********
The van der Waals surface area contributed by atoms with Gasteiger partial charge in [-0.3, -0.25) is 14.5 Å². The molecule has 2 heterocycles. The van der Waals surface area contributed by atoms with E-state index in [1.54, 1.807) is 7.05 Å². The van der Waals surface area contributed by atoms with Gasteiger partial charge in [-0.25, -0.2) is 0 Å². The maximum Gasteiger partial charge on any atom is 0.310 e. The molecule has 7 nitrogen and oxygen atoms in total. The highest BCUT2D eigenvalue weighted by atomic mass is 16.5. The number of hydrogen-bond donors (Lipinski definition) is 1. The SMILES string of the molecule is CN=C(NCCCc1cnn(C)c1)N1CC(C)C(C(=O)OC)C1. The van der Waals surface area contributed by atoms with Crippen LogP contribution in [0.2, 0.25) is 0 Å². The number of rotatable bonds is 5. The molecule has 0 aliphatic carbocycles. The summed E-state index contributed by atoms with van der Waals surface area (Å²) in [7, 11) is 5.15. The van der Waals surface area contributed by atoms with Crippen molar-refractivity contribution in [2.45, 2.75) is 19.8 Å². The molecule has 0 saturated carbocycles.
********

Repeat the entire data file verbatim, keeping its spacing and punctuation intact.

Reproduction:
The van der Waals surface area contributed by atoms with Gasteiger partial charge in [-0.3, -0.25) is 14.5 Å². The molecule has 2 heterocycles. The van der Waals surface area contributed by atoms with E-state index in [1.54, 1.807) is 7.05 Å². The van der Waals surface area contributed by atoms with Gasteiger partial charge in [-0.25, -0.2) is 0 Å². The maximum Gasteiger partial charge on any atom is 0.310 e. The molecule has 7 nitrogen and oxygen atoms in total. The highest BCUT2D eigenvalue weighted by atomic mass is 16.5. The number of hydrogen-bond donors (Lipinski definition) is 1. The SMILES string of the molecule is CN=C(NCCCc1cnn(C)c1)N1CC(C)C(C(=O)OC)C1. The van der Waals surface area contributed by atoms with Crippen LogP contribution in [0.2, 0.25) is 0 Å². The number of rotatable bonds is 5. The molecule has 0 aliphatic carbocycles. The summed E-state index contributed by atoms with van der Waals surface area (Å²) in [7, 11) is 5.15. The van der Waals surface area contributed by atoms with Crippen molar-refractivity contribution in [2.45, 2.75) is 19.8 Å². The molecule has 0 saturated carbocycles.